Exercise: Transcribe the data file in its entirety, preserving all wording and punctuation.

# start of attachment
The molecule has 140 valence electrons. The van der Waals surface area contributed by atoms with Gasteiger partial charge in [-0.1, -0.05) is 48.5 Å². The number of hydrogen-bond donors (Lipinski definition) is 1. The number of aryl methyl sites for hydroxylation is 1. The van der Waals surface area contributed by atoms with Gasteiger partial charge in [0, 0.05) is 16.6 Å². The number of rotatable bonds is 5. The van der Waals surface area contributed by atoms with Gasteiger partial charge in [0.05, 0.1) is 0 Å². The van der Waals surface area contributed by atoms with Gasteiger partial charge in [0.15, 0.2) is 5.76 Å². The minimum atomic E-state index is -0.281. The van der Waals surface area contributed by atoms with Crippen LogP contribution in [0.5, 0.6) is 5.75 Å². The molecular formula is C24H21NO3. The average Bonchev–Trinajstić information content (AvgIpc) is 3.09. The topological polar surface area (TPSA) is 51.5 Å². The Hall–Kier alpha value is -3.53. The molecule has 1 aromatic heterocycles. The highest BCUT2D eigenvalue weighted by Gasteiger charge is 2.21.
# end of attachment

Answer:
The molecule has 140 valence electrons. The van der Waals surface area contributed by atoms with Gasteiger partial charge in [-0.1, -0.05) is 48.5 Å². The number of hydrogen-bond donors (Lipinski definition) is 1. The number of aryl methyl sites for hydroxylation is 1. The van der Waals surface area contributed by atoms with Gasteiger partial charge in [0, 0.05) is 16.6 Å². The number of rotatable bonds is 5. The van der Waals surface area contributed by atoms with Gasteiger partial charge in [0.05, 0.1) is 0 Å². The van der Waals surface area contributed by atoms with Gasteiger partial charge in [0.15, 0.2) is 5.76 Å². The minimum atomic E-state index is -0.281. The van der Waals surface area contributed by atoms with Crippen LogP contribution in [0.5, 0.6) is 5.75 Å². The molecular formula is C24H21NO3. The average Bonchev–Trinajstić information content (AvgIpc) is 3.09. The topological polar surface area (TPSA) is 51.5 Å². The Hall–Kier alpha value is -3.53. The molecule has 1 aromatic heterocycles. The highest BCUT2D eigenvalue weighted by Gasteiger charge is 2.21.